There has been a lot of back and forth on the net recently about the ability and perhaps importance - using a common Winamp plug-in - to un-lock files "rented" from Napster's new subscription service. Apple's Steve Jobs even weighed in with an email to music industry execs sharing the instructions in a shot across his competitor's bow.
Now according to TechNewsWorld, "America Online yesterday removed from the Web site of its Winamp media player a software plug-in that is reportedly being used to make unauthorized copies of tunes from the Napster To Go subscription service."
"According to AOL spokesperson Ann Burkart, the offending applet, Output Stacker, has been taken down from the Winamp site. "We are also working with Microsoft to ensure Winamp continues to provide secure playback of Windows Media content," she told TechNewsWorld."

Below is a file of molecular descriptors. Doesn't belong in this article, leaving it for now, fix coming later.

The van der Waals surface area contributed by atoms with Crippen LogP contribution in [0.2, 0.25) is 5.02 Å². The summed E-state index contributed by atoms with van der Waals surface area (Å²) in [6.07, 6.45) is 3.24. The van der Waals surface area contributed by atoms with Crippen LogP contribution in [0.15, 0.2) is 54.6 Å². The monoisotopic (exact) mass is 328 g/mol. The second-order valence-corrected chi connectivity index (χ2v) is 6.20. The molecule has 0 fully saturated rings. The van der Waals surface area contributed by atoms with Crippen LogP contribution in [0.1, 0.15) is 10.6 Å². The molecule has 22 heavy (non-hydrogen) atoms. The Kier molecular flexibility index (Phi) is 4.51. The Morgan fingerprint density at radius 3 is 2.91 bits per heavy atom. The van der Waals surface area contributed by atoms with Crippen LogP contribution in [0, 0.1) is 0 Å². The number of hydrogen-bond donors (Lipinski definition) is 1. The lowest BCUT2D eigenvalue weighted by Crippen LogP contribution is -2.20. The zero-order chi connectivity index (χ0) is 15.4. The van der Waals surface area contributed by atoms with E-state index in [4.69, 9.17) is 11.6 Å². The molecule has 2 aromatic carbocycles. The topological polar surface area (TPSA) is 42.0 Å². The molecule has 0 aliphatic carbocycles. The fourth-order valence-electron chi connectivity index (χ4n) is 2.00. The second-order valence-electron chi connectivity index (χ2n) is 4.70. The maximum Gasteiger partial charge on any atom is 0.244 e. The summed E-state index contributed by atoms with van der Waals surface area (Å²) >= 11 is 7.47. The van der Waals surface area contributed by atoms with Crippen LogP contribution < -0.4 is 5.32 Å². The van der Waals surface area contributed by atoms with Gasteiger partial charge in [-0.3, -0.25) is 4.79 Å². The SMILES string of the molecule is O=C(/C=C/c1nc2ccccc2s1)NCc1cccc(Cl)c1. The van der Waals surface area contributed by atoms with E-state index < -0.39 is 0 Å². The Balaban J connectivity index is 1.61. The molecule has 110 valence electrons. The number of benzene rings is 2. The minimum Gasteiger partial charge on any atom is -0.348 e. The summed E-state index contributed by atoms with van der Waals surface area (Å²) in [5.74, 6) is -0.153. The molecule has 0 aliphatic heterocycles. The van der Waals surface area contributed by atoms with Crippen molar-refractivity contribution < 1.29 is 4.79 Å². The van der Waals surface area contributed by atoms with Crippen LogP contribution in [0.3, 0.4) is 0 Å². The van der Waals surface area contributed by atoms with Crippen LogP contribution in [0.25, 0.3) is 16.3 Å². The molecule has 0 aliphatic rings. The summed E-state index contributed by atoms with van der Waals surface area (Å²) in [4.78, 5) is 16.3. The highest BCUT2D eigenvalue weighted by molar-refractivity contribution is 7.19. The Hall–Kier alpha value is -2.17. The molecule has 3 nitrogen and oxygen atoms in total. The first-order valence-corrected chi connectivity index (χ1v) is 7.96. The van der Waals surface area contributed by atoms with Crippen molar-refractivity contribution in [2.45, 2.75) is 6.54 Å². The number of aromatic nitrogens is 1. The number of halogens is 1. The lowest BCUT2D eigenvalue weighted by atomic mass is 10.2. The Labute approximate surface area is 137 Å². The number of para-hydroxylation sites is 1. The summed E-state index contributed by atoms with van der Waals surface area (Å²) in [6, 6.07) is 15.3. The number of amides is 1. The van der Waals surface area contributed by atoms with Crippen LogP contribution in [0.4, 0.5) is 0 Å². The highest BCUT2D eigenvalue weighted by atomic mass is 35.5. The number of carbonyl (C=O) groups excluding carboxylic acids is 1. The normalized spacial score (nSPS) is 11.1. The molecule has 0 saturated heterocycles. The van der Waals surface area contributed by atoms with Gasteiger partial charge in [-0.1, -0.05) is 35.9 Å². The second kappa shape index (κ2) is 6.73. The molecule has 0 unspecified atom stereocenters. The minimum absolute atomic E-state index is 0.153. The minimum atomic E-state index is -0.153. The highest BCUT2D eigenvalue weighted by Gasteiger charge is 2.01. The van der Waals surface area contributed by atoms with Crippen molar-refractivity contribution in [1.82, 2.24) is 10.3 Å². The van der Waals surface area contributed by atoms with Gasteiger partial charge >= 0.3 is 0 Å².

"We are both proponents of legal consumption of digital music," she said. "No one wants a betrayal of that going on."
"The mischievous potential of the Winamp plug-in came to light after several Web sites, such as BoingBoing and Engadget, posted how-to's on using the program to capture online audio from a computer's sound card, a process known as "stream ripping."
"This process can be likened to the way people used to record songs from the radio onto cassette tapes, but instead of capturing the music on a tape, the file is converted into a new, unprotected digital format," explained Napster CTO William Pence in a statement."of the files, which can only be recorded one at a time, making the process quite laborious," he continued. "It would take 10 hours to convert 10 hours of music in this manner." "It is important to note," he added, "that this program is not specific to Napster; files from all legal subscription and pay-per-download services can be copied in this way."
"This program does not break the encryption
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